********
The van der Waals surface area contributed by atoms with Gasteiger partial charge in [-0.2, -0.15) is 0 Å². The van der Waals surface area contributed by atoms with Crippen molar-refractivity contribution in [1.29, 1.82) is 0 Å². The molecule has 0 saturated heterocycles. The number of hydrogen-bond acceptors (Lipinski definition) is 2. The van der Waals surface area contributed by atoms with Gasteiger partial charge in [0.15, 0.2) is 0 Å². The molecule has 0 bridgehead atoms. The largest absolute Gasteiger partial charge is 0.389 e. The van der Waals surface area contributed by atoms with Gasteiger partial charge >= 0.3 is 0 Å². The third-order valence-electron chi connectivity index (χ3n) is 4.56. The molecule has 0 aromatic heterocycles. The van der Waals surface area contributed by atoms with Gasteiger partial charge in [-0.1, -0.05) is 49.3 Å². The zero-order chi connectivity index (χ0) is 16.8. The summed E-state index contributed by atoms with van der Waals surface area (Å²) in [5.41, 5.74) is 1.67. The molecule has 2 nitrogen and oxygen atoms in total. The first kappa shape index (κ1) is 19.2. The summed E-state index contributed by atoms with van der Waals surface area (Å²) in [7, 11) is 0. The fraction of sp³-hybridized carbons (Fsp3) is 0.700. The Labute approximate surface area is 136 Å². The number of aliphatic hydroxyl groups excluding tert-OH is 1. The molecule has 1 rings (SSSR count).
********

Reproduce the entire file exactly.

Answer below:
The van der Waals surface area contributed by atoms with Gasteiger partial charge in [-0.2, -0.15) is 0 Å². The van der Waals surface area contributed by atoms with Crippen molar-refractivity contribution in [1.29, 1.82) is 0 Å². The molecule has 0 saturated heterocycles. The number of hydrogen-bond acceptors (Lipinski definition) is 2. The van der Waals surface area contributed by atoms with Gasteiger partial charge in [0.15, 0.2) is 0 Å². The molecule has 0 bridgehead atoms. The largest absolute Gasteiger partial charge is 0.389 e. The van der Waals surface area contributed by atoms with Gasteiger partial charge >= 0.3 is 0 Å². The third-order valence-electron chi connectivity index (χ3n) is 4.56. The molecule has 0 aromatic heterocycles. The van der Waals surface area contributed by atoms with Gasteiger partial charge in [-0.1, -0.05) is 49.3 Å². The zero-order chi connectivity index (χ0) is 16.8. The summed E-state index contributed by atoms with van der Waals surface area (Å²) in [5.41, 5.74) is 1.67. The molecule has 2 nitrogen and oxygen atoms in total. The first kappa shape index (κ1) is 19.2. The summed E-state index contributed by atoms with van der Waals surface area (Å²) in [7, 11) is 0. The fraction of sp³-hybridized carbons (Fsp3) is 0.700. The Labute approximate surface area is 136 Å². The number of aliphatic hydroxyl groups excluding tert-OH is 1. The molecule has 1 rings (SSSR count).